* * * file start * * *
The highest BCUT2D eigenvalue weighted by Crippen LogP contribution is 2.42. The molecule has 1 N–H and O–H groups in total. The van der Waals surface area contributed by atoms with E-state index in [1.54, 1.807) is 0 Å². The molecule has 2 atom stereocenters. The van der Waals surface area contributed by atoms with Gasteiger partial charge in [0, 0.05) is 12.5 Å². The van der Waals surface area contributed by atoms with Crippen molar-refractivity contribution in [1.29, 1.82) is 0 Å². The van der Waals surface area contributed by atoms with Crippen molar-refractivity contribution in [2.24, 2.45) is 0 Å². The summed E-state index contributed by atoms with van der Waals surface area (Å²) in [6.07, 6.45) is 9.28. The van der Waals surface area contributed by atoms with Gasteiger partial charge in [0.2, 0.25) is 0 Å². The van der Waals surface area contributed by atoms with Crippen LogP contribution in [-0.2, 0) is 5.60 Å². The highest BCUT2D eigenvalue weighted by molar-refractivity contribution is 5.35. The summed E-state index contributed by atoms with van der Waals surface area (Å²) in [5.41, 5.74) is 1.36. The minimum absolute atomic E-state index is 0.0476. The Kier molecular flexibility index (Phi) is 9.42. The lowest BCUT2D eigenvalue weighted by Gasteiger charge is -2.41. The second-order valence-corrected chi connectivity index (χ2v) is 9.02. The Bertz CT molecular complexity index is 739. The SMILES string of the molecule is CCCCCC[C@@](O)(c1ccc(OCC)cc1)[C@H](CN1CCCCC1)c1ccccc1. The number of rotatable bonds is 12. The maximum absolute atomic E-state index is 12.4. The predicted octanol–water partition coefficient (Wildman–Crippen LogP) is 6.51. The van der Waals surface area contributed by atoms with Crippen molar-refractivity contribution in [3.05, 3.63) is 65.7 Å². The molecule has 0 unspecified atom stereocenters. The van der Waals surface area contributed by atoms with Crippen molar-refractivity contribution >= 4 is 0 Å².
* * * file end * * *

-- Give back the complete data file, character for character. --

The highest BCUT2D eigenvalue weighted by Crippen LogP contribution is 2.42. The molecule has 1 N–H and O–H groups in total. The van der Waals surface area contributed by atoms with E-state index in [1.54, 1.807) is 0 Å². The molecule has 2 atom stereocenters. The van der Waals surface area contributed by atoms with Gasteiger partial charge in [0, 0.05) is 12.5 Å². The van der Waals surface area contributed by atoms with Crippen molar-refractivity contribution in [1.29, 1.82) is 0 Å². The van der Waals surface area contributed by atoms with Crippen molar-refractivity contribution in [2.24, 2.45) is 0 Å². The summed E-state index contributed by atoms with van der Waals surface area (Å²) in [6.07, 6.45) is 9.28. The van der Waals surface area contributed by atoms with Gasteiger partial charge in [0.2, 0.25) is 0 Å². The van der Waals surface area contributed by atoms with Crippen LogP contribution in [-0.2, 0) is 5.60 Å². The highest BCUT2D eigenvalue weighted by molar-refractivity contribution is 5.35. The summed E-state index contributed by atoms with van der Waals surface area (Å²) in [5.41, 5.74) is 1.36. The minimum absolute atomic E-state index is 0.0476. The Kier molecular flexibility index (Phi) is 9.42. The lowest BCUT2D eigenvalue weighted by Gasteiger charge is -2.41. The second-order valence-corrected chi connectivity index (χ2v) is 9.02. The Bertz CT molecular complexity index is 739. The SMILES string of the molecule is CCCCCC[C@@](O)(c1ccc(OCC)cc1)[C@H](CN1CCCCC1)c1ccccc1. The number of rotatable bonds is 12. The maximum absolute atomic E-state index is 12.4. The predicted octanol–water partition coefficient (Wildman–Crippen LogP) is 6.51. The van der Waals surface area contributed by atoms with Crippen molar-refractivity contribution in [3.05, 3.63) is 65.7 Å². The molecule has 0 unspecified atom stereocenters. The van der Waals surface area contributed by atoms with Crippen molar-refractivity contribution >= 4 is 0 Å².